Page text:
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Older people´s residences Spiritual needs of older people Good Life in Old Age –project. Arja Suni Master of Health Science (Nursing), RN [email protected] Background.

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Older people s residences spiritual needs of older people good life in old age project l.jpg

Older people´s residencesSpiritual needs of older peopleGood Life in Old Age –project

Arja Suni

Master of Health Science (Nursing), RN

[email protected]


Background l.jpg

Background

  • The mental health promoting tool was “Good everyday life in old age? Spiritual needs and elder care: Models of action”

  • The field trial started October 9th 2008 and ended May 28th 2009

  • Why this tool?

  • - Spiritual life is part of the history of an ageing person

  • - The fulfilment of spiritual needs promotes the psychosocial wellbeing of older adults

    • - The right to fulfil spiritual needs is a valuable part of good everyday life

  • - The spiritual dimension includes not only religious beliefs but also a sense of purpose and meaning in life

A. Suni 8.10.2009


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The Aim

  • To develop methods for investigating the spiritual needs of older adults and how to answer them

  • To take into account individual religious and existential needs and habits

  • To understand the spiritual dimension as an issue of quality

  • To empower older individuals and their behaviour

A. Suni 8.10.2009


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The Subjects

  • The setting for implementation: Inhabitants and staff at the Residential Home Päiväkumpu (private sector) in Helsinki

  • 17 older people between 70 –103 years, average age 75+ years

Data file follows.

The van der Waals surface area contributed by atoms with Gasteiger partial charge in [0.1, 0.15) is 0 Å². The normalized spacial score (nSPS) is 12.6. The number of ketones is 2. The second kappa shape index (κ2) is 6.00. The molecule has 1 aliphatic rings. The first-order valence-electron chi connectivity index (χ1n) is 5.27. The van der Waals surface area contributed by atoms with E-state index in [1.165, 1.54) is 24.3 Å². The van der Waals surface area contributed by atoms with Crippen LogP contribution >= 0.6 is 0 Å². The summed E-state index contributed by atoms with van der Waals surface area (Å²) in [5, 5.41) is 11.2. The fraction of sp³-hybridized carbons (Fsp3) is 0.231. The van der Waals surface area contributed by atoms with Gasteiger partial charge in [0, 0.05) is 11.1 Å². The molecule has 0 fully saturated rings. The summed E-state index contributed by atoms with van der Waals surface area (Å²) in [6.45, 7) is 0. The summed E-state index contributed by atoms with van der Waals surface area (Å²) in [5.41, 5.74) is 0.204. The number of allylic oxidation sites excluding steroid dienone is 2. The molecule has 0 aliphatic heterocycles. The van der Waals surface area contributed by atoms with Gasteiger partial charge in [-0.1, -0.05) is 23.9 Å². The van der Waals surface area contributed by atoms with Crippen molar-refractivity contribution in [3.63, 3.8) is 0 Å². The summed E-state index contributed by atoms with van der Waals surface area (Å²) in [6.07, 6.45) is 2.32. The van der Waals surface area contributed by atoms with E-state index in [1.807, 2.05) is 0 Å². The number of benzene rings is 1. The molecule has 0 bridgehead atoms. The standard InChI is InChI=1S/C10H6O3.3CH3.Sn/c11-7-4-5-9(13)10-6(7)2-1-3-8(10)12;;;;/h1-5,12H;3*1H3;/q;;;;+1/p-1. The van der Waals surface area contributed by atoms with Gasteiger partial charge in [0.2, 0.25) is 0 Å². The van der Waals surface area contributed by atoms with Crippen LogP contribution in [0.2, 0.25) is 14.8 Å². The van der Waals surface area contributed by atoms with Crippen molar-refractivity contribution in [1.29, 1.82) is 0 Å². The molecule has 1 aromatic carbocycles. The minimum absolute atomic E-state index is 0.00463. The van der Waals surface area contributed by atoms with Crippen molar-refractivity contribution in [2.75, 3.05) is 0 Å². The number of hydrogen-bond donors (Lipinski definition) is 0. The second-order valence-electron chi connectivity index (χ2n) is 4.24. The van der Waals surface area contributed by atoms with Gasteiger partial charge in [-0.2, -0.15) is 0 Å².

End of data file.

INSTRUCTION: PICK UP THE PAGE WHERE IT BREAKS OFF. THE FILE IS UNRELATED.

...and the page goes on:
• Male 15%, female 85%

  • Education: mostly secondary education

  • Illness: both physical and mental diagnoses

  • Staff: 9 nurses, voluntary workers and students of nursing

A. Suni 8.10.2009


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Implementation process (methods)

  • There was a need to develop a personal questionnaire

  • Permission to carry out the project received in November 2008

  • Before the questionnaire was ready there were 7 planning meetings with the staff and the questions were tested verbally

  • The new tool included 17 questions about the spiritual needs and habits of the older people

  • Participants and family members were given information about the purpose of the study, the voluntary nature of participation, and assurances that anonymity and confidentiality would be maintained

  • A personal nurse of each older adult performed the interview (1 April –15 May 2009)

  • Information was gathered and evaluated

  • New daily work methods were created and tested

A. Suni 8.10.2009


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Results: What gives you strength in times of adversity?

  • Put one’s trust in God and Jesus Christ

  • Find solace in arts, music, nature and friends

  • There is a carrying force in prayer

  • The close ones and nature are meaningful

  • 90 % of the residents prayed daily or when necessary

  • Almost all residents wished to say evening prayers together with their nurses

  • 90 % of the residents followed radio and TV prayers

  • 30 % of the residents wished for help in reading the Bible